“I told you so,” Moises says. “Everyone loves Journey.”

Fort Wayne Men Retell Their Tales of the Refugee Trail

Near the border of Slovenia and Croatia, Amar Masri watched hundreds of Syrian refugees pour out of buses and into the cornfields.

After the first few buses, Amar noticed a man with his wife and two children, a huge smile on his face.

Chaos ensued once the buses began to leave, the man’s smile vanishing as he ran after, his wife screaming, her two children clinging desperately to her.

Amar thought they had left one of their children on the bus, but the family left their money instead, their only way of traveling to another country, a new home.

“With that particular gentleman, I didn’t know what to do,” Amar said. “But I know I have money in my pocket from home, and I looked at my friend and told him, ‘Officially, I am broke now.’”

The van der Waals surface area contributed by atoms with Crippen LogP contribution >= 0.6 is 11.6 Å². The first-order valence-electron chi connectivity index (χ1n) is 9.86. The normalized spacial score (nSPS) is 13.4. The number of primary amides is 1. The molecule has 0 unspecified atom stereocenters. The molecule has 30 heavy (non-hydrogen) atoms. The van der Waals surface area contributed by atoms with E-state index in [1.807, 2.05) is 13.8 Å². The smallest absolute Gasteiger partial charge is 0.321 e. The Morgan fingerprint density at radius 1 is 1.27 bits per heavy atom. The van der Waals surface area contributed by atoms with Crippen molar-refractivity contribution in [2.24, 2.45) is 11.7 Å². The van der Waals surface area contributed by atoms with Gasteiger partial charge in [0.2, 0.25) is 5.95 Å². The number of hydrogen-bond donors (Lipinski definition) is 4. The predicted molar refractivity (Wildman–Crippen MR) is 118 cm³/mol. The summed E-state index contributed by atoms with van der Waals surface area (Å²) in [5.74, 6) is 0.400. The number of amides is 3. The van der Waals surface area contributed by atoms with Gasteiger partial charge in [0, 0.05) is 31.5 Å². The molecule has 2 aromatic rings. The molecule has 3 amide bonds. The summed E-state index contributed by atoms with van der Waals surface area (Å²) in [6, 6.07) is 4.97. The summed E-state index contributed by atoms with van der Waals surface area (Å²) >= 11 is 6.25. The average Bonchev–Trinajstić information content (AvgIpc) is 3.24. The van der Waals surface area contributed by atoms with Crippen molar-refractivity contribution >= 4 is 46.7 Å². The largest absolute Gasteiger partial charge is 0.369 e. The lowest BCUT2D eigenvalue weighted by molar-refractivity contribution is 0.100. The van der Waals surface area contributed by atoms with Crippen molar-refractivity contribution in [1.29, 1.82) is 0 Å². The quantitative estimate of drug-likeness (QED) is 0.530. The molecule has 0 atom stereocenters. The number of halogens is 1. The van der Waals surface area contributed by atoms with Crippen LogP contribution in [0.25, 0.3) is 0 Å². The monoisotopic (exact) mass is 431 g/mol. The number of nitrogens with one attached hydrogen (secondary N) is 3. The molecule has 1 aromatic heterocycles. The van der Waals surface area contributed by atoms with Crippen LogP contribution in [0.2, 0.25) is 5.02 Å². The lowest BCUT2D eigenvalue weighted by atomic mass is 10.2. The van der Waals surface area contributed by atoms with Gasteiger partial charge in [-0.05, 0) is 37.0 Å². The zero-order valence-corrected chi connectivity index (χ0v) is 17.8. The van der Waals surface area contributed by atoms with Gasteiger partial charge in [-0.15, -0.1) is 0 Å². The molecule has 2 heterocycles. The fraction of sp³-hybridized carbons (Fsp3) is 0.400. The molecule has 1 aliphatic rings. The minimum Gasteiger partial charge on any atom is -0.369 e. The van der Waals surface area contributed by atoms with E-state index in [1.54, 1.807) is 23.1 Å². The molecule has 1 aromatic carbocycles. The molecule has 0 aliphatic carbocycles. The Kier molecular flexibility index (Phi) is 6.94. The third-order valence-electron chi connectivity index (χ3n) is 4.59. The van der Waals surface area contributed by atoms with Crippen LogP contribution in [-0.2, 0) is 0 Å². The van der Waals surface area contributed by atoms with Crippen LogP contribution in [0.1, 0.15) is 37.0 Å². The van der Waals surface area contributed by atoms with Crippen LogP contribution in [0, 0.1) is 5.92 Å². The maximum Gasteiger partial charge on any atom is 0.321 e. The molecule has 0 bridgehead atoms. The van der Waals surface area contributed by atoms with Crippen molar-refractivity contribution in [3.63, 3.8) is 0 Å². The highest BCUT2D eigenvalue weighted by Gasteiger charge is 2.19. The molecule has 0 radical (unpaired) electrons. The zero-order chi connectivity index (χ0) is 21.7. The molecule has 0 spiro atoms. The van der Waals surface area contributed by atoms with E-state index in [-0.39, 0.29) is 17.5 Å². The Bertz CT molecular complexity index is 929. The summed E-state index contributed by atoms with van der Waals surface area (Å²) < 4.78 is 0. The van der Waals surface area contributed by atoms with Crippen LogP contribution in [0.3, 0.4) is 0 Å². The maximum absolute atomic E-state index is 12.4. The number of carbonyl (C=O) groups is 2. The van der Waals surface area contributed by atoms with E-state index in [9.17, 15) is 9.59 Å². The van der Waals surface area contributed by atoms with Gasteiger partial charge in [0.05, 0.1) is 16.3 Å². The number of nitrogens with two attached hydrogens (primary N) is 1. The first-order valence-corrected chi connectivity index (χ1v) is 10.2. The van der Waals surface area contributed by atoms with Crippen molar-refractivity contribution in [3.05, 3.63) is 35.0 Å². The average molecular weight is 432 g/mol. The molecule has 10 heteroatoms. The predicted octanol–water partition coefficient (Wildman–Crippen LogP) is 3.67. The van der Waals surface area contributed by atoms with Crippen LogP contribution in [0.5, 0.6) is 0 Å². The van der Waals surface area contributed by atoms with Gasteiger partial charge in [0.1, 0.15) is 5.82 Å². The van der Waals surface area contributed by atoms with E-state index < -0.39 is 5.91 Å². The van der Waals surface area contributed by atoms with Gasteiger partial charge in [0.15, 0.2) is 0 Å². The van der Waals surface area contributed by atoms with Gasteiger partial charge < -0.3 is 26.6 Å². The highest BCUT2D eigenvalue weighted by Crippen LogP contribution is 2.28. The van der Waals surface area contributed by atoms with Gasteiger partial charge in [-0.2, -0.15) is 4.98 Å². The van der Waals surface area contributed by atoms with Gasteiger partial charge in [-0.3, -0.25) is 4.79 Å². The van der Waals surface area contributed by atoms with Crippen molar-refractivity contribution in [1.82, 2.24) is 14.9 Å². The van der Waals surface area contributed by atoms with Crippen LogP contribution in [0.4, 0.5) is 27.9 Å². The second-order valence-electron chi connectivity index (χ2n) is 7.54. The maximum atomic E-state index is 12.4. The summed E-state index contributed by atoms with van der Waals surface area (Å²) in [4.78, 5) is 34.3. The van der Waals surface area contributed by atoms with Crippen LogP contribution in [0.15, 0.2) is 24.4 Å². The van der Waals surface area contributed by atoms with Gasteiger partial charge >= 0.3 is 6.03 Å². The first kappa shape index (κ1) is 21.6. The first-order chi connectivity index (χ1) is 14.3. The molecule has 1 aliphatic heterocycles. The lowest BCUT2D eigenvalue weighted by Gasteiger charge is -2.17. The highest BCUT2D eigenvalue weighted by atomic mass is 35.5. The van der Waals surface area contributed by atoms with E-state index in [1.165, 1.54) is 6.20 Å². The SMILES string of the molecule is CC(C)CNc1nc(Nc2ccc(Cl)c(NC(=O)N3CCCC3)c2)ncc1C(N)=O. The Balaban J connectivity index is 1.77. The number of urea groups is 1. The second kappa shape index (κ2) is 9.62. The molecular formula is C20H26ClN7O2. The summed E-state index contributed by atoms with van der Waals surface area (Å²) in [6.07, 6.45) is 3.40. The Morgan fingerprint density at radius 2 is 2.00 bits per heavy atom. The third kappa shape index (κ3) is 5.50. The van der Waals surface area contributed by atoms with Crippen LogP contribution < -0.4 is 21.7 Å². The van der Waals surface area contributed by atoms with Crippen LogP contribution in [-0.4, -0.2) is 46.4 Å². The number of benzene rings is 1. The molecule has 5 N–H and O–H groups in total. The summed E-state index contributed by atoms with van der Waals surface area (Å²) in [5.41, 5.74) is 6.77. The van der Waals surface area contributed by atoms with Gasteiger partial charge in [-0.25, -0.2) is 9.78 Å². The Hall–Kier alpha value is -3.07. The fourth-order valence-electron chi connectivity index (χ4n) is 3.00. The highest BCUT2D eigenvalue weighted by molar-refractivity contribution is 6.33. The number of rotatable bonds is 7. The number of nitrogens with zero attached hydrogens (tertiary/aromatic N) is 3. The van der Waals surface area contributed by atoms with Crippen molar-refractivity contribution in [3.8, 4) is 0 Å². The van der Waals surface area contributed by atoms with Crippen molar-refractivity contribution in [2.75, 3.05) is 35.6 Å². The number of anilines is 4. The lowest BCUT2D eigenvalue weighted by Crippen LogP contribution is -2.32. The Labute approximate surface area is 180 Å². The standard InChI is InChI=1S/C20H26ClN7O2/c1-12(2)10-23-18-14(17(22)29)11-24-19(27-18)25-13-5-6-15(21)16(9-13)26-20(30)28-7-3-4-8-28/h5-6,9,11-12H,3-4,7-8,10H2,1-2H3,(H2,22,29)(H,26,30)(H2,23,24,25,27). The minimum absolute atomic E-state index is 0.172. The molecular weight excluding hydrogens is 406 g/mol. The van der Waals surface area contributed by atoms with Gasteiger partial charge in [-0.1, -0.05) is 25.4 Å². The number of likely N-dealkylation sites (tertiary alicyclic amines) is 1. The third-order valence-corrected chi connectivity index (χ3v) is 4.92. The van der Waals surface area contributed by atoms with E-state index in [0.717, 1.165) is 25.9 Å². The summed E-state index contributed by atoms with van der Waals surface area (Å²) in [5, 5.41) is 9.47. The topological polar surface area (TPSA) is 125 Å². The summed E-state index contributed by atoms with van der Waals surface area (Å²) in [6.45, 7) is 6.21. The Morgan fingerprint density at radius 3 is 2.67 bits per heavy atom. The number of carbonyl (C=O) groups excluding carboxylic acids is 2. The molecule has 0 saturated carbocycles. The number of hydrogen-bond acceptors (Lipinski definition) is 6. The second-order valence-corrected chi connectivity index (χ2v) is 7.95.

Amar gave the man and his family what was left in his wallet, ultimately helping them reach their destination in Sweden.

Amar, born in Palestine and now living in Fort Wayne, was once a refugee himself. Knowing what it’s like, he said he felt something needed to be done.

“I’ve been through that once before. I’ve lost my homeland,” Amar said. “I became homeless overnight, but I was one of the luckier homeless people.”

He accompanied Sam Jarjour, a son of Syrian immigrants, and Caleb Jehl, a Fort Wayne native, on their trip to Europe last September.

Sam, Amar, and Caleb are each members of an informal group called Fort Wayne for Syrian Refugees.

Sam said the goals of the group include both educating the community and even resettling refugees in Fort Wayne.

They have spoken at many venues in Fort Wayne, including IPFW and Saint Francis, presenting the documentary of their trip, “The Flight of the Refugees.”

“They’re good people. They’re hardworking people. They’re fleeing incredible violence and incredible uncertainty in hope of a better life,” Sam said. “I really think it’s my, and our, humanitarian duty to do something to try and help.”

Sam said the trio, along with his cousin Elias Matar, a filmmaker living in Los Angeles, set out to document the massive amount of people fleeing to the refugee trail, helping as they could.

According the United Nations High Commissioner for Refugees, millions of Syrians continue to flee into neighboring countries and into Europe, due to the outbreak of a civil war in 2011.